Between five and 12 percent of the population suffer from TMJ disorders, says the National Institute of Dental and Craniofacial Research. While these disorders are more common among women than men, they are also more common in younger people (20 to 40) than older.
So what is TMJ and what are the symptoms associated with pain? TMJ describes the temporomandibular joint that connects your jawbone to your skull. Acting like a sliding hinge, most times, this joint works smoothly and you aren’t even aware of its operation. However, in people with TMJ disorders, there may be pain in this joint as well as the muscles that control jaw movement.
Perhaps you have used the terms TMD and TMJ interchangeably in the past. However, there is a distinction. TMD stands for temporomandibular joint disorder and refers to dysfunction of the TMJ, which happens when the ligaments and muscles around the jaw joints start to get irritated or inflamed.
It’s not always easy to pinpoint the cause. In fact, there may be a range of factors that could contribute to it, such as injury, arthritis, or genetics. Many people who suffer from TMJ pain also grind or clench their teeth (known as bruxism). You will be happy to know, however, that TMJ pain is usually temporary and may be managed at home with self-care measures.
Sometimes, it can be managed with non-surgical treatments by a dentist. Surgery is rarely used and is only considered as a last resort when nothing else has worked.
TMJ Pain: Risk Factors
You may be at a higher risk of getting TMJ if you:
- Have rheumatoid arthritis or osteoarthritis
- Sustained an injury to the jaw
- Have a history of grinding or clenching your teeth
- Have a connective tissue disease
You may wonder what can cause TMJ pain. Many times, it has to do with the bones that interact with the joint. These are covered in cartilage to ensure smooth gliding, and they are separated by a small disk that absorbs shock. You may have pain if:
- The disk has eroded or moved and has become improperly aligned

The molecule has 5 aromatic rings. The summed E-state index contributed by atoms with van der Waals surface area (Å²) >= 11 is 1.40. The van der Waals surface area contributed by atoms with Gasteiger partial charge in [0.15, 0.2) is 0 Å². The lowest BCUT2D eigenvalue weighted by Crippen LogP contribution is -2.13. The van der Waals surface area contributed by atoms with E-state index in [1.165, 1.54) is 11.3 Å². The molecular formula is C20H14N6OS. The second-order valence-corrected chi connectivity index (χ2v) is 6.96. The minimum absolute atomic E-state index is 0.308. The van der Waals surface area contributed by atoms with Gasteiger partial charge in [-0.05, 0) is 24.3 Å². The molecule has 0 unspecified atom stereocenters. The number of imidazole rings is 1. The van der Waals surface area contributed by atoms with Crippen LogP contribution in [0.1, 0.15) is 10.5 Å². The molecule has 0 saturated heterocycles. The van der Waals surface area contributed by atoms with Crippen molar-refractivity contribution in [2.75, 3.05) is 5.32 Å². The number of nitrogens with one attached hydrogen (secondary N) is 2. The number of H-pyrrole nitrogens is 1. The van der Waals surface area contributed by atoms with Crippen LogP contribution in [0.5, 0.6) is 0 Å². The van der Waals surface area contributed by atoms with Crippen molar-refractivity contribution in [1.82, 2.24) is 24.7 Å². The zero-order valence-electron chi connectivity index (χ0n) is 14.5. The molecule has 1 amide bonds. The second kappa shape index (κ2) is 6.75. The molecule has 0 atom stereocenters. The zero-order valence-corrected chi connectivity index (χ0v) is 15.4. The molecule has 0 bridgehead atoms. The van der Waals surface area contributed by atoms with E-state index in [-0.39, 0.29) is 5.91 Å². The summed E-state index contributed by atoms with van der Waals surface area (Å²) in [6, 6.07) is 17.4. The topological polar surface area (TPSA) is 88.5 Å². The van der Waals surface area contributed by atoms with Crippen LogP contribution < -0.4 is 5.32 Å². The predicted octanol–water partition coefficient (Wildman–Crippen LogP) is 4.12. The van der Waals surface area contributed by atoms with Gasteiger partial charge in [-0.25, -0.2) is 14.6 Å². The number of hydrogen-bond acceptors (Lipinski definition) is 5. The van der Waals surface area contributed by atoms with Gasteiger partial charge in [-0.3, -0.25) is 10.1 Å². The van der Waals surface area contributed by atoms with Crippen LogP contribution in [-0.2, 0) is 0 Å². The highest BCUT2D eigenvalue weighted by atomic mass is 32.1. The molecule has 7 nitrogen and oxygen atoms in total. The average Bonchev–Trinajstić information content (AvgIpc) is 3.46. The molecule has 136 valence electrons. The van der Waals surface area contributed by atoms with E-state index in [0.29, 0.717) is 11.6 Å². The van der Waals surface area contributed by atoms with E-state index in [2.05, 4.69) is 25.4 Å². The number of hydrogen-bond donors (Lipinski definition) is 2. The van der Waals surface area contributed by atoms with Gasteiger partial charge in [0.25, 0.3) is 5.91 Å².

- Arthritis has damaged the cartilage of the joint
- Impact or injury has damaged the joint
It’s not always immediately apparent what has caused your TMJ disorder, which is a good reason to get an official diagnosis from a dentist or doctor.
TMJ Disorders: Symptoms
From a jaw that locks to pain when chewing, check out these common symptoms of TMJ disorders:
- Pain in the temporomandibular joints
- Jaw pain and/or tenderness
- Ear ache
- Difficulty with chewing
- Facial aches
- Locking of the joint
- Pain when chewing
- Pain in the shoulders or neck
- Tinnitus (ringing in the ears)
- Changes in how your teeth fit together
- Tooth pain
- Facial swelling
- Clicking or popping sound when chewing and/or grating sensation
Regarding this last point, if there is no pain associated with the grinding or clicking, you probably don’t have a TMJ disorder.
Are you experiencing the above symptoms for a prolonged period of time? See your dentist in Piedmont. They will:
- Observe the jaw’s range of motion
- Listen to and feel your jaw when you open and close your mouth
- Press on certain areas around the jaw to identify the origin of your pain or discomfort
- Order x-rays if a problem is suspected
- Order an MRI if necessary for images of the joint’s disk or soft tissue surrounding it
- Order a CT scan if necessary for images of bones in the joint
TMJ Disorder: Treatment
Usually, symptoms will dissipate without treatment. If they are persistent, though, ask your dentist to recommend one of the following treatment options:
- Pain relievers and anti-inflammatories. If OTC pain meds aren’t doing the trick, ask for prescription strength ibuprofen to be used for a limited time.
- Tricyclic antidepressants. These are usually given for the treatment of depression, but they can be used in low doses for pain relief and bruxism control.
- Muscle relaxants. These can be used on a temporary basis to relieve muscle spasm pain.
Non-drug therapies for TMJ disorders include:
- Occlusal appliances: Oral splints or mouth guards are soft or firm devices that you can insert over the teeth.
- Physical therapy. You can do exercises to stretch out and strengthen the muscles of the jaw. You can also regularly apply heat and ice to the area.
- Lifestyle changes. Avoid teeth clenching or grinding, biting fingernails, and leaning on your chin.
Surgery and Other Procedures
Your dentist or doctor may recommend these options if nothing else has worked:
- Corticosteroid Injections
- Arthrocentesis: This is a minimally invasive procedure whereby small needles are inserted into the joint to irrigate fluid for debris removal.
- TMJ arthroscopy: This is when an arthroscope is inserted and small surgical instruments are utilized to perform surgery.
- Open-joint surgery can be used to repair or replace the joint but it’s a risky procedure performed as a last resort.
Make Your Appointment with Piedmont Oaks Dental Today
If you’ve been suffering from TMJ pain for a while now and need a solution that works, book your appointment with us today at (510) 654-6523. For your convenience, we are located at 1345 Grand Ave. Suite 103 in Piedmont, CA and our hours are Mon – Thu 8am to 5pm and Fridays 8am to 1pm.